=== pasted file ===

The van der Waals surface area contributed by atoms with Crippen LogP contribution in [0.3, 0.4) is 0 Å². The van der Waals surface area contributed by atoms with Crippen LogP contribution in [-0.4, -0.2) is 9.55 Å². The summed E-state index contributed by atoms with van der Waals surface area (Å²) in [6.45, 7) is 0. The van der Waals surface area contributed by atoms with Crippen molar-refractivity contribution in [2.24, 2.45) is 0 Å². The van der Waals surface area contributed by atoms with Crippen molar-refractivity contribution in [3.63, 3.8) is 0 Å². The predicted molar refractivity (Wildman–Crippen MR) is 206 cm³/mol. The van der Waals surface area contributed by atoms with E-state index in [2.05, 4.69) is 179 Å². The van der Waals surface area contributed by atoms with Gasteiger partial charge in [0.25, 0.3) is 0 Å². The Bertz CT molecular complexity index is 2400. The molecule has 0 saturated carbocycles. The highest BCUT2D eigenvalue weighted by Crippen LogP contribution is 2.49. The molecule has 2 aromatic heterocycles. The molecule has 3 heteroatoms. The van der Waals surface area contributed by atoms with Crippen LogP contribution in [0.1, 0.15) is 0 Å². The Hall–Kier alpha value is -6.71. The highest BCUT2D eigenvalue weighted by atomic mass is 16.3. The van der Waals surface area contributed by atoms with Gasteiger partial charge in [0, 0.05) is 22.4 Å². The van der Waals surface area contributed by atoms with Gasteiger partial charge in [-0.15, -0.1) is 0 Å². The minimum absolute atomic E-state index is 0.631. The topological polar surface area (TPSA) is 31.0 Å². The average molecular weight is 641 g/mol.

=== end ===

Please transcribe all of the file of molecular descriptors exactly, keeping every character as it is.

The van der Waals surface area contributed by atoms with Crippen LogP contribution in [0.3, 0.4) is 0 Å². The van der Waals surface area contributed by atoms with Crippen LogP contribution in [-0.4, -0.2) is 9.55 Å². The summed E-state index contributed by atoms with van der Waals surface area (Å²) in [6.45, 7) is 0. The van der Waals surface area contributed by atoms with Crippen molar-refractivity contribution in [2.24, 2.45) is 0 Å². The van der Waals surface area contributed by atoms with Crippen molar-refractivity contribution in [3.63, 3.8) is 0 Å². The predicted molar refractivity (Wildman–Crippen MR) is 206 cm³/mol. The van der Waals surface area contributed by atoms with E-state index in [2.05, 4.69) is 179 Å². The van der Waals surface area contributed by atoms with Gasteiger partial charge in [0.25, 0.3) is 0 Å². The Bertz CT molecular complexity index is 2400. The molecule has 0 saturated carbocycles. The highest BCUT2D eigenvalue weighted by Crippen LogP contribution is 2.49. The molecule has 2 aromatic heterocycles. The molecule has 3 heteroatoms. The van der Waals surface area contributed by atoms with Crippen LogP contribution in [0.1, 0.15) is 0 Å². The Hall–Kier alpha value is -6.71. The highest BCUT2D eigenvalue weighted by atomic mass is 16.3. The van der Waals surface area contributed by atoms with Gasteiger partial charge in [0, 0.05) is 22.4 Å². The van der Waals surface area contributed by atoms with Gasteiger partial charge in [-0.15, -0.1) is 0 Å². The minimum absolute atomic E-state index is 0.631. The topological polar surface area (TPSA) is 31.0 Å². The average molecular weight is 641 g/mol.